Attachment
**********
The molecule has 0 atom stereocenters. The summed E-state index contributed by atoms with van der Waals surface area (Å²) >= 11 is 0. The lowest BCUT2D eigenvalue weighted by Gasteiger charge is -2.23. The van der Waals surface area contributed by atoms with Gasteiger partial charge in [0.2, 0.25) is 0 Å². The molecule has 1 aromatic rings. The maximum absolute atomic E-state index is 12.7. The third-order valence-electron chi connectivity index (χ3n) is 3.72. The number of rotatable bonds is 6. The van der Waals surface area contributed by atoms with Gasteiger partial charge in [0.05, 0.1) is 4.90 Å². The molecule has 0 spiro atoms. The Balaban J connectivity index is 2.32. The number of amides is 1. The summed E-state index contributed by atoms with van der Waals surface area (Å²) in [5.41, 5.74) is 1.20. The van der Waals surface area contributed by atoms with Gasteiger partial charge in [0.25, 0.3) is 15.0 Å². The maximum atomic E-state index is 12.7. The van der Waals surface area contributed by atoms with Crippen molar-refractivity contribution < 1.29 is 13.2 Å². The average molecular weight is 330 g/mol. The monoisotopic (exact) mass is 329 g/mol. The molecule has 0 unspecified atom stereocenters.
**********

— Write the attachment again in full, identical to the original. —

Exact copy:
The molecule has 0 atom stereocenters. The summed E-state index contributed by atoms with van der Waals surface area (Å²) >= 11 is 0. The lowest BCUT2D eigenvalue weighted by Gasteiger charge is -2.23. The van der Waals surface area contributed by atoms with Gasteiger partial charge in [0.2, 0.25) is 0 Å². The molecule has 1 aromatic rings. The maximum absolute atomic E-state index is 12.7. The third-order valence-electron chi connectivity index (χ3n) is 3.72. The number of rotatable bonds is 6. The van der Waals surface area contributed by atoms with Gasteiger partial charge in [0.05, 0.1) is 4.90 Å². The molecule has 0 spiro atoms. The Balaban J connectivity index is 2.32. The number of amides is 1. The summed E-state index contributed by atoms with van der Waals surface area (Å²) in [5.41, 5.74) is 1.20. The van der Waals surface area contributed by atoms with Gasteiger partial charge in [0.25, 0.3) is 15.0 Å². The maximum atomic E-state index is 12.7. The van der Waals surface area contributed by atoms with Crippen molar-refractivity contribution < 1.29 is 13.2 Å². The average molecular weight is 330 g/mol. The monoisotopic (exact) mass is 329 g/mol. The molecule has 0 unspecified atom stereocenters.